August 2, 2013
Judge rules execution details needed to further public conversation about the death penalty
DENVER –Disclosure of Colorado’s current execution protocol will further the public interest and facilitate public conversation about the state’s use of the death penalty, according to a ruling issued yesterday by Denver District Court Judge R. Michael Mullins.
The court ruled that the Colorado Department of Corrections’ denial of an ACLU of Colorado request for access to a “restricted distribution” document outlining Colorado’s execution protocol and training was “arbitrary and an abuse of discretion.”
“We welcome the Court’s ruling. It’s a good day for transparency in public records and for furthering the public conversation about the death penalty in Colorado,” said ACLU of Colorado Legal Director Mark Silverstein.
According to Judge Mullins’ ruling, “CDOC has failed to demonstrate that disclosure of a properly redacted Execution Protocol would be contrary to the public interest. Particularly in light of Governor Hickenlooper's recent reprieve, which calls for a public conversation about the death penalty in Colorado, disclosure of these records would further the public interest.”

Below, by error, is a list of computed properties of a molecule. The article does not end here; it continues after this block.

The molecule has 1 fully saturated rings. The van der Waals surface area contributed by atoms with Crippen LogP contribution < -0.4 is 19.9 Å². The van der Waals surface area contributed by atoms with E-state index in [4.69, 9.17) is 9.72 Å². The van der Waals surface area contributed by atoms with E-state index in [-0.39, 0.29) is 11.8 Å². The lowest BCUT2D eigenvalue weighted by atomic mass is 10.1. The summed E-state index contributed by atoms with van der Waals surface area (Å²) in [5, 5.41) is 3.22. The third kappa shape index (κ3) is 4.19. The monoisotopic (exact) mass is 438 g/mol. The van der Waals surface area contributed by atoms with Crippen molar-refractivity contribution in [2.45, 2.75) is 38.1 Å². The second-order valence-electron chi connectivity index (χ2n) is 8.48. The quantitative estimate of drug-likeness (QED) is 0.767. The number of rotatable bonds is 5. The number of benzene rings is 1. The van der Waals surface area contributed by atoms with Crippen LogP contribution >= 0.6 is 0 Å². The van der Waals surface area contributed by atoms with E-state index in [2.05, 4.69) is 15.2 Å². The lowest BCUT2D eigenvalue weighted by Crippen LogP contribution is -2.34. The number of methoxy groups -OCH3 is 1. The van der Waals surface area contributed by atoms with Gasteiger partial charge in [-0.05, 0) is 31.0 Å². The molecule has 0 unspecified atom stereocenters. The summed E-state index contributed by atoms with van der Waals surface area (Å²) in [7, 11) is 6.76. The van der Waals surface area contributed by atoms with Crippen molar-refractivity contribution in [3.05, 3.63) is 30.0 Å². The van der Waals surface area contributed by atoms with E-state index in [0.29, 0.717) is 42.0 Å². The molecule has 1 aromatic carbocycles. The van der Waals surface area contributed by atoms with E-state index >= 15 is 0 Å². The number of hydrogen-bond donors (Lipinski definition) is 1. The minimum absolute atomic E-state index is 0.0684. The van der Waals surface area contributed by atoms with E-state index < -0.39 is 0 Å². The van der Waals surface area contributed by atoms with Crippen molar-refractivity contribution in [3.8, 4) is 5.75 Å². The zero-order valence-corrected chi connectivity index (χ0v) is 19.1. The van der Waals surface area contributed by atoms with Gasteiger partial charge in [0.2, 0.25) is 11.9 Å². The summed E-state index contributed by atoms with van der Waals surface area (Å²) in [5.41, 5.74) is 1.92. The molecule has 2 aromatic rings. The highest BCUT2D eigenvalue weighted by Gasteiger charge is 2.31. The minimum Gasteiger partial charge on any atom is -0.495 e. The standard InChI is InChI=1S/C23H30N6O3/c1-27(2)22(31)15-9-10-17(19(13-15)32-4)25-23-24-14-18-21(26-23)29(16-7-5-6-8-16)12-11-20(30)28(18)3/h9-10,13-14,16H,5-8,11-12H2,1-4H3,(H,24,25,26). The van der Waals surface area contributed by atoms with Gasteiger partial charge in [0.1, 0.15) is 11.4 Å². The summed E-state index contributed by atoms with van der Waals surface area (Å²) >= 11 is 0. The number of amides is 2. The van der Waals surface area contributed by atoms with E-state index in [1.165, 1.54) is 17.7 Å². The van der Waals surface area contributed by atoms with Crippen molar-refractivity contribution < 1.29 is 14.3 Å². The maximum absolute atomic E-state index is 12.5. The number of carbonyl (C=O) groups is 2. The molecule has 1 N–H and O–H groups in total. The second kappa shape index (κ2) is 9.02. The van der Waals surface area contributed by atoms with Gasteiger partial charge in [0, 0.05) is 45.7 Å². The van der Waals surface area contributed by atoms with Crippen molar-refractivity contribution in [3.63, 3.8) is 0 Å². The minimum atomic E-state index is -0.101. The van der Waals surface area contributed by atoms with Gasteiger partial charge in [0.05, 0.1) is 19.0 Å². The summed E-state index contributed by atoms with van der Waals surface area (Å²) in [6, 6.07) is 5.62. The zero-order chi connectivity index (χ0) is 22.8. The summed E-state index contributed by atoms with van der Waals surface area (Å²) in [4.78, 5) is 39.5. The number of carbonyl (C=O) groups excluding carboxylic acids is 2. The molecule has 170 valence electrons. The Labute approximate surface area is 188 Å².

“The public has an interest in knowing how Colorado intends to carry out its executions, one of any government’s most serious functions,” said Lauren Schmidt of Brownstein Hyatt Farber Schreck, LLP, who argued the case as a cooperating attorney on behalf of the ACLU. “The Court’s ruling will help facilitate an important discussion about Colorado’s lethal injection procedures.”
Though the court’s ruling did not specify a deadline for providing the redacted document, Silverstein said he hopes the Department of Corrections will make it available “as soon as humanly possible.”